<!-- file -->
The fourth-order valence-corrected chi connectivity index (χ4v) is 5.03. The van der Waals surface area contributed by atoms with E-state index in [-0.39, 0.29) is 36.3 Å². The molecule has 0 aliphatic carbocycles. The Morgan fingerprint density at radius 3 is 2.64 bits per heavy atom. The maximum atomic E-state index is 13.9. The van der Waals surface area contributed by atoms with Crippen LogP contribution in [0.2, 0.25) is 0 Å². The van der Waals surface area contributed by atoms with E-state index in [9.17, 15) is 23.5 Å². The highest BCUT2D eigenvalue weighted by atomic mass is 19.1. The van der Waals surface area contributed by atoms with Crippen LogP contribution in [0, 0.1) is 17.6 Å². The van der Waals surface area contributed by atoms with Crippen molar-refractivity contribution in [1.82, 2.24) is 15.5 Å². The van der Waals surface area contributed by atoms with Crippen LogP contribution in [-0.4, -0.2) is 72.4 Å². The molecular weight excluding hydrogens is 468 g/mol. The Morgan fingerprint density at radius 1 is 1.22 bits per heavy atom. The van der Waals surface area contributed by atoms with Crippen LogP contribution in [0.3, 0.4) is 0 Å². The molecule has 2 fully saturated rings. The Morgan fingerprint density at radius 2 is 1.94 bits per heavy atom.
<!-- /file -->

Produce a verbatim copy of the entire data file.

The fourth-order valence-corrected chi connectivity index (χ4v) is 5.03. The van der Waals surface area contributed by atoms with E-state index in [-0.39, 0.29) is 36.3 Å². The molecule has 0 aliphatic carbocycles. The Morgan fingerprint density at radius 3 is 2.64 bits per heavy atom. The maximum atomic E-state index is 13.9. The van der Waals surface area contributed by atoms with Crippen LogP contribution in [0.2, 0.25) is 0 Å². The van der Waals surface area contributed by atoms with E-state index in [9.17, 15) is 23.5 Å². The highest BCUT2D eigenvalue weighted by atomic mass is 19.1. The van der Waals surface area contributed by atoms with Crippen LogP contribution in [0, 0.1) is 17.6 Å². The van der Waals surface area contributed by atoms with Crippen molar-refractivity contribution in [1.82, 2.24) is 15.5 Å². The van der Waals surface area contributed by atoms with Crippen LogP contribution in [-0.4, -0.2) is 72.4 Å². The molecular weight excluding hydrogens is 468 g/mol. The Morgan fingerprint density at radius 1 is 1.22 bits per heavy atom. The van der Waals surface area contributed by atoms with Crippen LogP contribution in [0.3, 0.4) is 0 Å². The molecule has 2 fully saturated rings. The Morgan fingerprint density at radius 2 is 1.94 bits per heavy atom.